“the expression ‘total turnover’ has been referred to for the purpose of identification/classification of dealers for prescribing various rates/slabs of tax leviable to the dealer and read with first and second proviso to Section 6­B(1), this makes the intention of the legislature clear and unambiguous   that except the deductions provided under the first proviso to Section 6­B(1) nothing else can be deducted from the total turnover as defined under Section 2(u­2) for the purpose of levy of turnover tax under Section 6­B of the Act.”

[Achal Industries v. State of Karnataka, 2019 SCC OnLine SC 428, decided on 28.03.2019]

Case BriefsHigh Courts

High Court of Bombay: In a case where the petitioners were charged against unanticipated dues on a property by the Sales Tax authorities long after they had purchased the property, the division bench of B. P. Colabawalla and S.C. Dharmadhikari, JJ., held that even though the property was bought on an “as is where is basis” by the petitioners, they, having no knowledge (either actual or constructive) of the dues of the sales tax authorities before they purchased the said property, the sale tax authorities cannot recover their dues from the petitioners by enforcing their charge against the said property.

The petitioners purchased the said property pursuant to a sale conducted by the Nationalized Banks under the provisions of the SARFAESI Act, 2002. Petitioners contented that the Sales Tax Authorities cannot enforce their alleged charge on the said property purchased by the Petitioners as the alleged Sales Tax dues of the Defaulter Company were never disclosed to the Petitioners, and if at all the Sales Tax have any charge, it would have to be recovered from the sale proceeds which lie in the hands of the secured creditors i.e. the banks who had sold the mortgaged property. The Respondents submitted that once the sales tax dues were in arrears and they were always payable, then it is a charge on the properties of the dealer or any other person within the meaning of Section 38C of Bombay Sales Tax Act, 1969. This would enable the Sales Tax Department to go after the properties of the Defaulter Company and recover the sales tax dues. It was submitted that the sale being on ‘as is where is basis’ position, the Petitioners ought to have made their own inquiry to ascertain whether there were any encumbrances on the said property. Not having done so, the petitioners cannot contend that the claim of the Sales Tax Authorities cannot be enforced against the said property. Relying upon the Section 100 of the Transfer of Property Act,1882, which states that a ‘charge’ may not be enforced against a transferee if she/he has had no notice of the same, unless by law, the requirement of such notice has been waived, the Court rejected the aforesaid contention of the Respondents.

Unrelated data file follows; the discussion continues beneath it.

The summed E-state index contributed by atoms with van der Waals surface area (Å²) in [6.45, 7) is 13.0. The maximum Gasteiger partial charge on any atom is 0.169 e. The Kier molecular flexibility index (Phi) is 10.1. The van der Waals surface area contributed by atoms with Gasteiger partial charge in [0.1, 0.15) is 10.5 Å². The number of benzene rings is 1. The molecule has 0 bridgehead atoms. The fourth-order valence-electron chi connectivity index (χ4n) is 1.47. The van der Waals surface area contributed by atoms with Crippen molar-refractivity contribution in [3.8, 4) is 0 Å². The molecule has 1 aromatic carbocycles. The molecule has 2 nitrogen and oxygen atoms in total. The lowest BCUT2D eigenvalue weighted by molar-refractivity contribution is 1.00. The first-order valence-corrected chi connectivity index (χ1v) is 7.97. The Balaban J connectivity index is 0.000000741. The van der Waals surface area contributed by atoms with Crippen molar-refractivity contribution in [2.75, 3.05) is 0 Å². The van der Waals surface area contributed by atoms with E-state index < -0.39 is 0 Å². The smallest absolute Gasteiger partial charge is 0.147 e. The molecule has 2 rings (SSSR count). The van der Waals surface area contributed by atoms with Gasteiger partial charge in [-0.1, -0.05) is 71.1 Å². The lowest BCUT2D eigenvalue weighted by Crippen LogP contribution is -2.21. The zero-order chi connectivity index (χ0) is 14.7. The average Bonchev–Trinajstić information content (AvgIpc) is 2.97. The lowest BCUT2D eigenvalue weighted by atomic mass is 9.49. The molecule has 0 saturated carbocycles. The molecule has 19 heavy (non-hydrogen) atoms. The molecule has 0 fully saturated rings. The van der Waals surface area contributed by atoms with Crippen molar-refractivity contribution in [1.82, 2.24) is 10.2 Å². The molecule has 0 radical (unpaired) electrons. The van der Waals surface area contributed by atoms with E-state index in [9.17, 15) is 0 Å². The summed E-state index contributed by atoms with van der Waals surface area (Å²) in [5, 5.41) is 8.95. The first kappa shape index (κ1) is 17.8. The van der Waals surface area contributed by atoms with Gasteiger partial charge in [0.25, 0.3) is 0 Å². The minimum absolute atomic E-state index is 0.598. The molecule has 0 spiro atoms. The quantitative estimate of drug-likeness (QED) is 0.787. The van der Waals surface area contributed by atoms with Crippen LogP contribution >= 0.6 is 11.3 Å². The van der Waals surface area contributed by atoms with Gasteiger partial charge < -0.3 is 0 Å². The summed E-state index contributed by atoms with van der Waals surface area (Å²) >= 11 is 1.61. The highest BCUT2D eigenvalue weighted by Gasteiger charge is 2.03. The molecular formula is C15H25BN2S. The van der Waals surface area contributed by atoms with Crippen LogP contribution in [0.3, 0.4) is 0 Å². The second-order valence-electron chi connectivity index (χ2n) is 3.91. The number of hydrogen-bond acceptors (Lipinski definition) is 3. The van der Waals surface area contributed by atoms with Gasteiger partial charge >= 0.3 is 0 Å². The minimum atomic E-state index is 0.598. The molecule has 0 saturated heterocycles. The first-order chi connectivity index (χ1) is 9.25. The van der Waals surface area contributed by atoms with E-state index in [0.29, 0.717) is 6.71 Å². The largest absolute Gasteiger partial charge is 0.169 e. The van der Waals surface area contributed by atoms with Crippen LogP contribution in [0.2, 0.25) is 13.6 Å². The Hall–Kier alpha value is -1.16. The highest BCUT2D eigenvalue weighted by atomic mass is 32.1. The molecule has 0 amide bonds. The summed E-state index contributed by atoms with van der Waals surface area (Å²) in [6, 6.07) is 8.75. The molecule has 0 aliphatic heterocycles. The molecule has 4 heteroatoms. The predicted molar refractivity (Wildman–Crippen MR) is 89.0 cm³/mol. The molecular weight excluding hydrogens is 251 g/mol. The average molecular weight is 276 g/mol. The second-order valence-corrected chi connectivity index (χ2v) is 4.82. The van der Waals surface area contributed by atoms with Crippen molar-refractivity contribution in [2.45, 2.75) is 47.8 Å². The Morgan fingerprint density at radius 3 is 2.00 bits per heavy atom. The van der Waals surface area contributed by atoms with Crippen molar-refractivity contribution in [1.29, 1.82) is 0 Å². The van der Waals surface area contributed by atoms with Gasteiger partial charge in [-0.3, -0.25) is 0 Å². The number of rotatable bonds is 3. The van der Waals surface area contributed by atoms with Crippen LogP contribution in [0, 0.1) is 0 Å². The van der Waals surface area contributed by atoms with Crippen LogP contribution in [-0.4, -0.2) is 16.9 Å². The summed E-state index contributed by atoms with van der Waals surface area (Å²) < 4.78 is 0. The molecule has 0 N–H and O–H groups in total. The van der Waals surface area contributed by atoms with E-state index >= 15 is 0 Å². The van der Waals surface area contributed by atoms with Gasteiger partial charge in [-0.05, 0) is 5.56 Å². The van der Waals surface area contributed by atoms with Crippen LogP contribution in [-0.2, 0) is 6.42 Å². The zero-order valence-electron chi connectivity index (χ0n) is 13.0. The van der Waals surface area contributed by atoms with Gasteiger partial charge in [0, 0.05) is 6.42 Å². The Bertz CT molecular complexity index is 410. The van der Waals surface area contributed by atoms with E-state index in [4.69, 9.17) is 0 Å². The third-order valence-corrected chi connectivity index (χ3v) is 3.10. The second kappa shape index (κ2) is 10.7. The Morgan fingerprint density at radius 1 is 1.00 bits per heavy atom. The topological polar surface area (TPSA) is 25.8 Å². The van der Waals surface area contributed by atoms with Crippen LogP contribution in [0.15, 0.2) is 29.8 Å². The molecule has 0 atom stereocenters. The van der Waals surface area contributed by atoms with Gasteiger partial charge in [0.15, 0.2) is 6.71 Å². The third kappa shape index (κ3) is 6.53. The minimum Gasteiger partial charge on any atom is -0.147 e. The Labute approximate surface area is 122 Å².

The Court noticed that the petitioner had merely purchased the said property which originally belonging to the Defaulter Company and which was mortgaged with the Respondents. Since, the Defaulter Company did not pay its dues to the Respondents, they, exercising their rights under the provisions of the SARFAESI Act, sought to enforce their security interest and sell the secured asset (the said property) to the Petitioners. Hence, the Court observed that the Petitioners can by no stretch of the imagination be termed as a successor of the business of the Defaulter Company to enable the Sales Tax Authorities to recover their dues from the Petitioners by enforcing their alleged charge against the said property purchased by the Petitioners under the provisions of the SARFAESI Act. However, it was clarified that its order and direction does not mean that the Sales Tax Authorities cannot proceed against the Defaulter Company.  [Sonoma Management Partners Pvt. Ltd. v. Bank of Maharashtra, 2016 SCC OnLine Bom 9649, decided on 22.11.2016 ]